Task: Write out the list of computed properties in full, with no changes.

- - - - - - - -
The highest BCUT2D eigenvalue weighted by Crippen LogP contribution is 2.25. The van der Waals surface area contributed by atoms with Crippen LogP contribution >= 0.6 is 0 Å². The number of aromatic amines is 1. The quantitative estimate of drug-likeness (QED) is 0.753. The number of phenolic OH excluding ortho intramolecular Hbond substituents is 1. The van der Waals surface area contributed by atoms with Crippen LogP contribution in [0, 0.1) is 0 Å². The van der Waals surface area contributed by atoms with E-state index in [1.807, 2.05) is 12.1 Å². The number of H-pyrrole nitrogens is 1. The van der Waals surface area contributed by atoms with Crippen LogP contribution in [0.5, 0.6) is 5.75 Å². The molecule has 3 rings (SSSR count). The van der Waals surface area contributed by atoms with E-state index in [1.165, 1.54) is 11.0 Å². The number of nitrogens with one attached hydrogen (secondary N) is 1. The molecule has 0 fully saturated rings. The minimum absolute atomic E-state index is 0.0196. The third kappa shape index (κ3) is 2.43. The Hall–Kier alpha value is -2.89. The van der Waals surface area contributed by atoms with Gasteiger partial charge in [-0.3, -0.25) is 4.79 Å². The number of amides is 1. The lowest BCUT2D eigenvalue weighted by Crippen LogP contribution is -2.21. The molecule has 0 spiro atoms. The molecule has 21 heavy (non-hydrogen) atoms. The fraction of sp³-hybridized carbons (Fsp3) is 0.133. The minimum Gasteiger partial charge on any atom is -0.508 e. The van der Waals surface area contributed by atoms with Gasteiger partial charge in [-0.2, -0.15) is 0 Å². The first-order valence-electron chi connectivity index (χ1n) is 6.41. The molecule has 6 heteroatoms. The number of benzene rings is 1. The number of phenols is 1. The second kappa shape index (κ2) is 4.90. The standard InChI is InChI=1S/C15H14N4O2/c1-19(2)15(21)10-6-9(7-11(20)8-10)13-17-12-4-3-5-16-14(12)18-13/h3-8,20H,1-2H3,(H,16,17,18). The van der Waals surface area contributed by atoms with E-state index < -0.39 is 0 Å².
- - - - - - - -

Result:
The highest BCUT2D eigenvalue weighted by Crippen LogP contribution is 2.25. The van der Waals surface area contributed by atoms with Crippen LogP contribution >= 0.6 is 0 Å². The number of aromatic amines is 1. The quantitative estimate of drug-likeness (QED) is 0.753. The number of phenolic OH excluding ortho intramolecular Hbond substituents is 1. The van der Waals surface area contributed by atoms with Crippen LogP contribution in [0, 0.1) is 0 Å². The van der Waals surface area contributed by atoms with E-state index in [1.807, 2.05) is 12.1 Å². The number of H-pyrrole nitrogens is 1. The van der Waals surface area contributed by atoms with Crippen LogP contribution in [0.5, 0.6) is 5.75 Å². The molecule has 3 rings (SSSR count). The van der Waals surface area contributed by atoms with E-state index in [1.165, 1.54) is 11.0 Å². The number of nitrogens with one attached hydrogen (secondary N) is 1. The molecule has 0 fully saturated rings. The minimum absolute atomic E-state index is 0.0196. The third kappa shape index (κ3) is 2.43. The Hall–Kier alpha value is -2.89. The van der Waals surface area contributed by atoms with Gasteiger partial charge in [-0.3, -0.25) is 4.79 Å². The number of amides is 1. The lowest BCUT2D eigenvalue weighted by Crippen LogP contribution is -2.21. The molecule has 0 spiro atoms. The molecule has 21 heavy (non-hydrogen) atoms. The fraction of sp³-hybridized carbons (Fsp3) is 0.133. The minimum Gasteiger partial charge on any atom is -0.508 e. The van der Waals surface area contributed by atoms with Gasteiger partial charge in [-0.2, -0.15) is 0 Å². The first-order valence-electron chi connectivity index (χ1n) is 6.41. The molecule has 6 heteroatoms. The number of benzene rings is 1. The number of phenols is 1. The second kappa shape index (κ2) is 4.90. The standard InChI is InChI=1S/C15H14N4O2/c1-19(2)15(21)10-6-9(7-11(20)8-10)13-17-12-4-3-5-16-14(12)18-13/h3-8,20H,1-2H3,(H,16,17,18). The van der Waals surface area contributed by atoms with E-state index < -0.39 is 0 Å².